Mahela Plasencia - whats to love about econ

1. What is the primary objective of Economics? (What is the core of Economics?) Explain your answer. Economics aims to understand how societies allocate limited resources to satisfy unlimited wants and needs. It studies how individuals, businesses, and governments make choices about production, prices, and quantities in markets, and how these decisions impact overall well-being and resource allocation 2. What are the basic questions economists must answer when they are evaluating an economic policy (public policy)? What are the goals of the policy? What are the potential effects? What are the trade-offs and costs? 3. What does it mean to think like an economist? How do economists think differently than other people? Thinking like an economist involves analyzing choices and behaviors based on the principles of scarcity, cost-benefit analysis, and rational decision-making. Economists consider the unintended consequences of actions, emphasize the importance of incentives, and often rely on quantitative methods to understand complex systems. This mindset encourages a systematic approach to understanding human behavior and the allocation of resources, setting it apart from more intuitive or immediate perspectives. 4. Is it common for marginal costs to increase and marginal benefits to decrease? Think about a simple activity you can practice (for instance, eating 1,2, 3...20 chocolates; or drinking 1,2,3, and 4 water bottles when you are thirsty; or repeat 1,2,3,4 times the same sport practice in a day after school). What is the marginal benefit from the first, second, and third practices for the activity in a day? What is the marginal cost from the first, second, and third practices for the activity in a day? Hint: It is important to remember that cost and benefits are not strictly financial. In many cases, it is typical for the marginal costs to rise and the marginal benefits to decline as additional units of an activity are undertaken. For instance, taking the example of practicing a sport after school, the initial practice may yield high marginal benefits as it brings excitement and enhances skills. However, the marginal benefit of the second practice may diminish due to fatigue, and by the third practice, it might decrease even further due to diminishing returns in skill improvement. Conversely, the marginal cost of the first practice may be relatively low in terms of physical strain, but it could increase with the second practice due to fatigue, and further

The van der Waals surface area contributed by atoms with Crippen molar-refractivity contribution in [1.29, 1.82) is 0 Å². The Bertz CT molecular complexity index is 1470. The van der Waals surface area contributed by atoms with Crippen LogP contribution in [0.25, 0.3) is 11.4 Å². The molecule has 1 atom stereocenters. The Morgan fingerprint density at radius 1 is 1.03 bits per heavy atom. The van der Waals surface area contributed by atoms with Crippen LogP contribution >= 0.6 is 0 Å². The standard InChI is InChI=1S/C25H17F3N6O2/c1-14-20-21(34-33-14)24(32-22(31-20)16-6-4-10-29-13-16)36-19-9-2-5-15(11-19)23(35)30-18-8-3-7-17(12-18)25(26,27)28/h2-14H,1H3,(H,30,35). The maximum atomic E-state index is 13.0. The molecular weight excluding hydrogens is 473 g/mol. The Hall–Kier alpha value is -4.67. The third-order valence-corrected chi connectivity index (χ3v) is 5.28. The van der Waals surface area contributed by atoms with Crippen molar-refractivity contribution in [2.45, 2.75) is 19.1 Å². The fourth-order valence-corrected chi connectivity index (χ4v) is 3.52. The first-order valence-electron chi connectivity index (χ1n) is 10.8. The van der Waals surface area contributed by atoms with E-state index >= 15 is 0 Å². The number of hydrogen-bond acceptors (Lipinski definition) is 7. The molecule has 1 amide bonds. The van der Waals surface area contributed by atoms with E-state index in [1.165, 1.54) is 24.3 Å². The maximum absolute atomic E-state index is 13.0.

increase with the third practice due to exhaustion and potential time constraints. 5. Is it rational for some people to end their formal education with high school degrees, some to finish with college degrees, and some to obtain graduate degrees? Beyond the ability to pay tuition, what are some other reasons why different people stay in school for different lengths of time? How might the non-monetary cost of college differ among individuals? How might the benefits differ? It is rational for individuals to decide to end their formal education at different levels, taking into account their goals, interests, and career aspirations. Various factors, including desired career paths, personal strengths, and life circumstances, play a role in shaping these educational decisions. The non-monetary costs of pursuing higher education, such as the time commitment and opportunity cost, can vary depending on individual circumstances. On the other hand, the benefits of college education encompass an increase in knowledge, acquisition of skills, and the potential for higher earning potential, all tailored to individual goals and preferences.
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